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The Chimney sweeper
poetry [ ]
From Songs of Innocence and Songs of Experience

- - - - - - - - - - - - - - - - - - - - - - - - -
by [William_Blake ]

2012-12-05  |     |  Submited by John Willy Kopperud



The Chimney Sweeper (Songs of Innocence), 1789

When my mother died I was very young,
And my father sold me while yet my tongue
Could scarcely cry " 'weep! 'weep! 'weep! 'weep!"
So your chimneys I sweep & in soot I sleep.

There's little Tom Dacre, who cried when his head,
That curl'd llke a lamb's back. was shav'd: so I said
"Hush. Tom! never mind it, for when your head's bare
You know that the soot cannot spoil your white hair."

And so he was quiet & that very night,
As Tom was a-sleeping, he had such a sight!
That thousands of sweepers, Dick, Joe, Ned or Jack.
Were all of them lock'd up in coffins of black.

And by came an Angel who had a bright key,
And he open'd the coffins & set them all free;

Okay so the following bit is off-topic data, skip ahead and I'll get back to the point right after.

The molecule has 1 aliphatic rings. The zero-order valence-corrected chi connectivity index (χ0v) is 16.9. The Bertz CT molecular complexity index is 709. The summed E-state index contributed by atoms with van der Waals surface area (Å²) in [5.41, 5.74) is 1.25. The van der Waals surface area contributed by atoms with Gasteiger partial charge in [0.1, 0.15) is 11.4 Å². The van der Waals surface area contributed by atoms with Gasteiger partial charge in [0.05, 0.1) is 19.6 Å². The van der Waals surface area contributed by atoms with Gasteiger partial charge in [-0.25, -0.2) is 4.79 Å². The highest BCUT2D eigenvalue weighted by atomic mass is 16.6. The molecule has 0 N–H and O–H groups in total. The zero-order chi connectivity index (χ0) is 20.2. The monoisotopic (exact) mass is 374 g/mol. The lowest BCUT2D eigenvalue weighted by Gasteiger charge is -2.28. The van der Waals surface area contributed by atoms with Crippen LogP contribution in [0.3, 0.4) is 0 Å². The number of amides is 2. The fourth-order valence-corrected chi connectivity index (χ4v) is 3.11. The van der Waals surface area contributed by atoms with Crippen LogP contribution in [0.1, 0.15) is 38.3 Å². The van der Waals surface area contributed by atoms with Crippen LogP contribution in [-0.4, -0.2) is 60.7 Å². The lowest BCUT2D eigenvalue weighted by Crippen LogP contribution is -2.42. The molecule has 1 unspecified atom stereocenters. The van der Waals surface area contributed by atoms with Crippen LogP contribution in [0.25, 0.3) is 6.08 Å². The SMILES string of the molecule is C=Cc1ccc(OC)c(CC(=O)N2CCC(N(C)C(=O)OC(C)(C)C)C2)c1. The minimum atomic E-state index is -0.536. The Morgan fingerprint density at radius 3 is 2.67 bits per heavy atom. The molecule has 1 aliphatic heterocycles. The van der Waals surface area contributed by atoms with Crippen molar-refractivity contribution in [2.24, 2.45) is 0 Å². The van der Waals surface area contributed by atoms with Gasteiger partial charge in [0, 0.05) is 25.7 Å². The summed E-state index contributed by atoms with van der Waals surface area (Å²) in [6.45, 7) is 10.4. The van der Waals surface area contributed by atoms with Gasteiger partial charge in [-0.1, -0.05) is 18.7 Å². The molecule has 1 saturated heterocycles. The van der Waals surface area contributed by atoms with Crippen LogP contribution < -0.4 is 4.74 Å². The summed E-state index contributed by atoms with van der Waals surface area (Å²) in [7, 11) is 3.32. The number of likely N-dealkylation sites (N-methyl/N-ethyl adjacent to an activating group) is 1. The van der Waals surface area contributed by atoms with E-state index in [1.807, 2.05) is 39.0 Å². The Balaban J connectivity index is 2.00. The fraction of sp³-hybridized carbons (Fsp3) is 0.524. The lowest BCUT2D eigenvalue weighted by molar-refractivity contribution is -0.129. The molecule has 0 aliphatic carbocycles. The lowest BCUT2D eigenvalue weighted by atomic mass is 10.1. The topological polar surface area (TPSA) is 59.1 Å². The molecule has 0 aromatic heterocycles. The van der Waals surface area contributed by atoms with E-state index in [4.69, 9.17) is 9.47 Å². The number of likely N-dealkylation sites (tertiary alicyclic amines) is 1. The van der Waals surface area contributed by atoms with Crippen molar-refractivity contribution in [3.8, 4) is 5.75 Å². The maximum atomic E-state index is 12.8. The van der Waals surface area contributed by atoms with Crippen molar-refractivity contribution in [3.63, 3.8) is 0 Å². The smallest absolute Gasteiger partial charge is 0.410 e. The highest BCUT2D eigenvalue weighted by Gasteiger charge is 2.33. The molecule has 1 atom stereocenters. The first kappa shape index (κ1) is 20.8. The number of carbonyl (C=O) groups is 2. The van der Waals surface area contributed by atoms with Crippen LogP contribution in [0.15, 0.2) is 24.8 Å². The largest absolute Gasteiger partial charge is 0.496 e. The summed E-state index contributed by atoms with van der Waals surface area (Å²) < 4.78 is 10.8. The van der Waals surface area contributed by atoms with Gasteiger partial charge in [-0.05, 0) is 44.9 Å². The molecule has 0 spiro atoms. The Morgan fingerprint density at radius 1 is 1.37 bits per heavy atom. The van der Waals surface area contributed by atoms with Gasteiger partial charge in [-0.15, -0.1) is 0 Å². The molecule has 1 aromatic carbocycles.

Then down a green plain leaping, laughing, they run,
And wash in a river. and shine in the Sun.

Then naked & white, all their bags left behind,
They rise upon clouds and sport in the wind;
And the Angel told Tom, if he'd be a good boy,
He'd have God for his father & never want joy.

And so Tom awoke; and we rose in the dark.
And got with our bags & our brushes to work.
Tho' the morning was cold, Tom was happy & warm;
So if all do their duty they need not fear harm.

The Chimney Sweeper (Songs of Experience), 1794

A little black thing among the snow:
Crying weep, weep, in notes of woe!
Where are thy father & mother! say!
They are both gone up to the church to pray.

Because I was happy upon the heath,
And smil'd among the winters snow:
They clothed me in the clothes of death,
And taught me to sing the notes of woe.

And because I am happy, & dance & sing,
They think they have done me no injury:
And are gone to praise God & his Priest & King
Who make up a heaven of our misery.

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